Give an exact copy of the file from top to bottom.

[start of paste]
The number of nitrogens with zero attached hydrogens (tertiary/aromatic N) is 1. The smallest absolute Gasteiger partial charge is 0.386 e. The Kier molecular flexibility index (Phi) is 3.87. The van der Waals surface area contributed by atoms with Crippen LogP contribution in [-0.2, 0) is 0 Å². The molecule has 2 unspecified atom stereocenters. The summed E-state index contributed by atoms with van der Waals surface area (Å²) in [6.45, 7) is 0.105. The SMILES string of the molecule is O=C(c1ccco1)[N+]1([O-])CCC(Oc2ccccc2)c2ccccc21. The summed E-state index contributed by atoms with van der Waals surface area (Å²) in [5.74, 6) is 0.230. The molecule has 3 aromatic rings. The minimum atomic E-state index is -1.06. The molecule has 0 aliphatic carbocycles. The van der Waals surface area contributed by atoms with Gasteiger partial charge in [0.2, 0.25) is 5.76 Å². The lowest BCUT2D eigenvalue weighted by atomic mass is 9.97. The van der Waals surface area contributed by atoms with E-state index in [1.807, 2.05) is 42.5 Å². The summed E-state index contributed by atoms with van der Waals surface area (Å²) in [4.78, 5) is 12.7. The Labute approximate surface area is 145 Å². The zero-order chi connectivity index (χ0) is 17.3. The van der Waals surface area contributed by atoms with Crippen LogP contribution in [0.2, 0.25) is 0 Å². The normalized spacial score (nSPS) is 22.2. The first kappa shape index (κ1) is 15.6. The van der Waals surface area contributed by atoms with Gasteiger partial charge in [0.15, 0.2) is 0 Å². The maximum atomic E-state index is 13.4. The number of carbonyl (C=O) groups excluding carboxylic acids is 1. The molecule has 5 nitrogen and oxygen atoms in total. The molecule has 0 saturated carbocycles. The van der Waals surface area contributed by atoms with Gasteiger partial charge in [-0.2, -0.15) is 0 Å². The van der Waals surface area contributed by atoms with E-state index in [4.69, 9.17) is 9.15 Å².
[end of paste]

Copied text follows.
The number of nitrogens with zero attached hydrogens (tertiary/aromatic N) is 1. The smallest absolute Gasteiger partial charge is 0.386 e. The Kier molecular flexibility index (Phi) is 3.87. The van der Waals surface area contributed by atoms with Crippen LogP contribution in [-0.2, 0) is 0 Å². The molecule has 2 unspecified atom stereocenters. The summed E-state index contributed by atoms with van der Waals surface area (Å²) in [6.45, 7) is 0.105. The SMILES string of the molecule is O=C(c1ccco1)[N+]1([O-])CCC(Oc2ccccc2)c2ccccc21. The summed E-state index contributed by atoms with van der Waals surface area (Å²) in [5.74, 6) is 0.230. The molecule has 3 aromatic rings. The minimum atomic E-state index is -1.06. The molecule has 0 aliphatic carbocycles. The van der Waals surface area contributed by atoms with Gasteiger partial charge in [0.2, 0.25) is 5.76 Å². The lowest BCUT2D eigenvalue weighted by atomic mass is 9.97. The van der Waals surface area contributed by atoms with E-state index in [1.807, 2.05) is 42.5 Å². The summed E-state index contributed by atoms with van der Waals surface area (Å²) in [4.78, 5) is 12.7. The Labute approximate surface area is 145 Å². The zero-order chi connectivity index (χ0) is 17.3. The van der Waals surface area contributed by atoms with Crippen LogP contribution in [0.2, 0.25) is 0 Å². The normalized spacial score (nSPS) is 22.2. The first kappa shape index (κ1) is 15.6. The van der Waals surface area contributed by atoms with Gasteiger partial charge in [0.15, 0.2) is 0 Å². The maximum atomic E-state index is 13.4. The number of carbonyl (C=O) groups excluding carboxylic acids is 1. The molecule has 5 nitrogen and oxygen atoms in total. The molecule has 0 saturated carbocycles. The van der Waals surface area contributed by atoms with Gasteiger partial charge in [-0.2, -0.15) is 0 Å². The van der Waals surface area contributed by atoms with E-state index in [4.69, 9.17) is 9.15 Å².